I am afraid that the new group who has promised to "move the sewer no matter how much it costs" frightens me because I think they actually mean it. I get the sense that they would prefer $300/month as long as it is near the cemetary. To me, an extra $100/month for 20 years (net present value is some $15-18k) is a big deal. Even if Chuck doesn't care, I suspect that many of us would rather fix our bills at $200/month than even higher.

    By Blogger Shark Inlet, at 1:44 PM, October 20, 2005  

  • Ann,

    You claim that the Solutions Group knew in 1998 that their ponding plan and partial collection system would not work.

    The very same people who told the solutions group about the problems with their ponding plan are those who are telling the new group that the loan will be shut off and fines will be coming due to a lack of progress on the previous project. Those same people have told this new group that a step-steg collection system won't be acceptable and that a ponding system won't lower nitrates.

    It seems that both the solutions group/initial CSD and the current CSD are doing the same thing ... hoping that the RWQCB and the SWRCB doesn't really mean what they say. You call Pandora, Stan and Gordon liars because they should have known better. Shouldn't Julie, Lisa and Steve know better now than to continue to play chicken with a locomotive? What if their game ends badly? Will you blame them too?

    By Blogger Shark Inlet, at 1:50 PM, October 20, 2005  

  • Hello Shark,

    I want to respond to a couple of things:

    You said:
    "What if their game ends badly? Will you blame them too? "

    Absolutely, and they know it. I've already told them as much. But they would have to show the same horrible decision making as the previous board, and, I do not see that happening... I don't think it's possible.

    You said:
    "Do you think there is much hope (even if there were no fines) that the new group could get a plant built for less than $200/month per household?"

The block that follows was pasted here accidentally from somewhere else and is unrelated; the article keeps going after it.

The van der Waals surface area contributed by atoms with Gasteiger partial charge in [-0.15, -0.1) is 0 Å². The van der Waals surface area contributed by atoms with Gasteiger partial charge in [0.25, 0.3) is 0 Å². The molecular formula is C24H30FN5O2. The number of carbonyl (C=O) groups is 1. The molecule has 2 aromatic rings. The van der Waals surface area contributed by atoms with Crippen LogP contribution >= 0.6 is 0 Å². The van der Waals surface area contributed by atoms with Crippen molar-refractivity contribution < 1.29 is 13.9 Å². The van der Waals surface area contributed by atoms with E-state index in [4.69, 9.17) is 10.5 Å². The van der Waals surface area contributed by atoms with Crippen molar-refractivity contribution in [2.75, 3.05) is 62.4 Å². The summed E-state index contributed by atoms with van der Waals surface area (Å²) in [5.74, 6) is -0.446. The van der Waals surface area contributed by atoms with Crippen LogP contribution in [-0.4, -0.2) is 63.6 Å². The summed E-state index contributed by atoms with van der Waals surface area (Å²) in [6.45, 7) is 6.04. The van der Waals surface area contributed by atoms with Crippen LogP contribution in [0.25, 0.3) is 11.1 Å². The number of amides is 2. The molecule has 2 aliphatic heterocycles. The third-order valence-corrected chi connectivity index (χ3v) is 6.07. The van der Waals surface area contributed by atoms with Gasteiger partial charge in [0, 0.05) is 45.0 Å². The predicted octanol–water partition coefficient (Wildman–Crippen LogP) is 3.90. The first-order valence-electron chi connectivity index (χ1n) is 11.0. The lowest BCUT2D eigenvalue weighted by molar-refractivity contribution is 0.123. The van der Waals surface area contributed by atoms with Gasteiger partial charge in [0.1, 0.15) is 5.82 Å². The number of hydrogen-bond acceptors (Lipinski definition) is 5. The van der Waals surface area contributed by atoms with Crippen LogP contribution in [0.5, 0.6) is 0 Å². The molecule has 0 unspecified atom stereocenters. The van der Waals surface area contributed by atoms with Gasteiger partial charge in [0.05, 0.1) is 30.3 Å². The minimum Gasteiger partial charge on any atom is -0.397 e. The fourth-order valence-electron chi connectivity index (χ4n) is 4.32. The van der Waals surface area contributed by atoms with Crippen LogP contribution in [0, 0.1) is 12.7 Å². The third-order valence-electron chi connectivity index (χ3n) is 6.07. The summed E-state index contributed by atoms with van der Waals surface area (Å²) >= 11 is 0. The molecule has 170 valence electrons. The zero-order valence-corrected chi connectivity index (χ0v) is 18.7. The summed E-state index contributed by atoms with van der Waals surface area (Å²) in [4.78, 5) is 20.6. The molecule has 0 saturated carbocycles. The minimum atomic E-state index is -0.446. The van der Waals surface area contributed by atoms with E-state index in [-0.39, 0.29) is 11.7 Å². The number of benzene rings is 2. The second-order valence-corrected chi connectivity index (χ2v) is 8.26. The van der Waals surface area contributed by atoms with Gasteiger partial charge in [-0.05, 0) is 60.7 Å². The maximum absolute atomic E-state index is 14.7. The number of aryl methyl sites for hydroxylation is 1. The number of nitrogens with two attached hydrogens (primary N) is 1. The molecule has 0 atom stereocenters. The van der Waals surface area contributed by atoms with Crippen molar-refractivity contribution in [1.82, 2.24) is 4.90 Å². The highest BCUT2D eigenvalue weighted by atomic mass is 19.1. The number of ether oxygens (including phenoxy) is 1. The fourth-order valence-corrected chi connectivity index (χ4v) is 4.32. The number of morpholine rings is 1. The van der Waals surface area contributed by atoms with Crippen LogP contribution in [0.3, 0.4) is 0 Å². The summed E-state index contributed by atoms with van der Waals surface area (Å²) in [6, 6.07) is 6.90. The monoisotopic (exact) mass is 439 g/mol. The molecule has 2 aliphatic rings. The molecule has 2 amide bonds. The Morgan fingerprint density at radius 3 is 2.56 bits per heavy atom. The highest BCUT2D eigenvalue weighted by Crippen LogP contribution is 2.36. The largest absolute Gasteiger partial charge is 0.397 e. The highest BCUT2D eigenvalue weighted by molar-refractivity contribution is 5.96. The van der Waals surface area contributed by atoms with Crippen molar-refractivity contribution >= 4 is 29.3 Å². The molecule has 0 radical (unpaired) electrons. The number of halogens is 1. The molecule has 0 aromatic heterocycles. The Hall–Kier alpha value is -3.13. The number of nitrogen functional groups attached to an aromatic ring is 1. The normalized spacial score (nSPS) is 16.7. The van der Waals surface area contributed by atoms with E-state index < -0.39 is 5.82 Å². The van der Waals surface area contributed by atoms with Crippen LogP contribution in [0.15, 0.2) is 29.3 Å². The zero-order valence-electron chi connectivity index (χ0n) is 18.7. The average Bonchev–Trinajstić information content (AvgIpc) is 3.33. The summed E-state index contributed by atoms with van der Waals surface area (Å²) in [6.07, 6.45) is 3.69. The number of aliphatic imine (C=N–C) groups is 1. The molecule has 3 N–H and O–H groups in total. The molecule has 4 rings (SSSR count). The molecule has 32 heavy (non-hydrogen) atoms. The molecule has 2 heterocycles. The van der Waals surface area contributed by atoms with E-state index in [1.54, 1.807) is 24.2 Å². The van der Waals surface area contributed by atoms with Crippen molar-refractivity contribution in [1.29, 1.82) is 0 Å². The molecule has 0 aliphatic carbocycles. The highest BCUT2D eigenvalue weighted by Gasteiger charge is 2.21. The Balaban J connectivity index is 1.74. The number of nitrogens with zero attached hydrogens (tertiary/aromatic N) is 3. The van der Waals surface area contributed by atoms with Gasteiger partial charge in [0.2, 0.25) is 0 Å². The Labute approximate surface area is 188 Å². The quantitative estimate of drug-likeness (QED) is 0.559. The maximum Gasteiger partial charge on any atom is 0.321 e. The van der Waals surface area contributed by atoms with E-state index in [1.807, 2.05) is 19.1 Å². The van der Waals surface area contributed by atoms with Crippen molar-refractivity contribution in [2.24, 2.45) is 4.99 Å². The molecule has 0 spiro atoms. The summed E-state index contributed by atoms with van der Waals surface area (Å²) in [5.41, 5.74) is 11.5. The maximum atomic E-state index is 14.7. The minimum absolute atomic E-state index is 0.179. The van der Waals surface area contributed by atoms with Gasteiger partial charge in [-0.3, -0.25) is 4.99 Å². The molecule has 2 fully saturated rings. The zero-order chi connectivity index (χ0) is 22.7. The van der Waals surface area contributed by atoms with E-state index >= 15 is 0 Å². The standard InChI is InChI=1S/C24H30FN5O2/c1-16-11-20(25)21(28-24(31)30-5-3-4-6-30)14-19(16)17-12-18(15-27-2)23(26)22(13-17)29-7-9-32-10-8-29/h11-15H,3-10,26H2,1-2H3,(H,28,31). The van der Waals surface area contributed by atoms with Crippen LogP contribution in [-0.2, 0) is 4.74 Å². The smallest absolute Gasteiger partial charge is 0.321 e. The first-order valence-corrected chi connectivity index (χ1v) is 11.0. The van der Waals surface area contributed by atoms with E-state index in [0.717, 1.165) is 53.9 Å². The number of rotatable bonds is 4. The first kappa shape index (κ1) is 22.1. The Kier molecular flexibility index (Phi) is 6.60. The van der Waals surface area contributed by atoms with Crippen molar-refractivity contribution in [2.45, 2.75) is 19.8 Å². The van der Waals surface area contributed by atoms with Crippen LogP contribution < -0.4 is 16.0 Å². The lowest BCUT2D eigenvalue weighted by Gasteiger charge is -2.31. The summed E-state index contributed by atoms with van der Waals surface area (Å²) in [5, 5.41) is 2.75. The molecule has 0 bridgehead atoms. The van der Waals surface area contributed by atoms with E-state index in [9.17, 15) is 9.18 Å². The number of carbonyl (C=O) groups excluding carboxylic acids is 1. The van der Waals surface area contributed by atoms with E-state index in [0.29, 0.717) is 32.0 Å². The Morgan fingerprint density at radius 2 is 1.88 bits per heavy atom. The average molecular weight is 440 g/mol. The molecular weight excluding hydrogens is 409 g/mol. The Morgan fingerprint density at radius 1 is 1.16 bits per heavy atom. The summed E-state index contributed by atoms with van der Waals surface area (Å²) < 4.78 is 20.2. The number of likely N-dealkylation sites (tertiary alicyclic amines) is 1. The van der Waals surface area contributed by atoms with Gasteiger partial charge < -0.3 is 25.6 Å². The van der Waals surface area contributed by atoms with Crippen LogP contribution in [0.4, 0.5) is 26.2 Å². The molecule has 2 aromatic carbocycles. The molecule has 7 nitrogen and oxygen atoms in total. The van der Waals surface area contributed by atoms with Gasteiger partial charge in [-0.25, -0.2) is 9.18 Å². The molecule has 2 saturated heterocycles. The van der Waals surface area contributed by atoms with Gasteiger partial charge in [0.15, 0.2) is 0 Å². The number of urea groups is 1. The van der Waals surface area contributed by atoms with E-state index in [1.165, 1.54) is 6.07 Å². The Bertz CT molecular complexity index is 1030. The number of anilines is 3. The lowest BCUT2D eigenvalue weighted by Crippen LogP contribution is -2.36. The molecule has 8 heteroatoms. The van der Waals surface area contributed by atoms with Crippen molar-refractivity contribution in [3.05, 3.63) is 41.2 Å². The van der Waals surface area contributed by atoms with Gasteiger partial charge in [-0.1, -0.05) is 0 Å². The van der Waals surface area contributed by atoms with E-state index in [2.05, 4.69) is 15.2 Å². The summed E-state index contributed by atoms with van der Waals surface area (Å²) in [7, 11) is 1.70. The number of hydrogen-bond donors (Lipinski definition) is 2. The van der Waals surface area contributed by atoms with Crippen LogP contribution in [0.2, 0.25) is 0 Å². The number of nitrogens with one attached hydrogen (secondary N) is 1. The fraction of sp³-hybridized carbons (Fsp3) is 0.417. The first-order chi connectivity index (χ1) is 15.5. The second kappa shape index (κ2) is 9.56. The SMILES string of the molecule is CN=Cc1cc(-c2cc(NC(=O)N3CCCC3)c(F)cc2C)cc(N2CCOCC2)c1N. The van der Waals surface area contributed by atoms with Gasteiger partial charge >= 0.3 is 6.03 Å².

I admit, I'm no wastewater engineer (although I feel I'm getting closer by the day), but if we were to use some general, ballpark, hazy figures, like the cost of the CMC facility, the cost savings of not having the expensive logistics of siting a sewer plant downtown, and a bunch of other stuff, it kinda-sorta begins to look like the cost of an out of town facility would be about the same, if not a little cheaper, than the Tri-W fiasco. But only because of the six years of fantasyland by the previous board. If they were to have pursued a similar reality-based project from the get-go, you'd be looking at about $80 a month.

    But the huge upside of all this, is that you won't have a sewer plant in the middle of your beautiful town, for no reason whatsoever, other than Pandora demanding a centrally located park in her sewer project, of course.

    By Blogger Ron, at 11:53 AM, October 21, 2005  

  • Falling down a rabbit hole was never so entertaining .... Fascinating and frightening at the same time. Collect the entire set of planning documents, published articles, blogs, other scattered collaterals and i-net ditritus and this has the makings of a best seller. Any way to add a little romance and maybe some international espionage? You guys are great writers .... go for it. [sigh] If this could only be taken so lightly.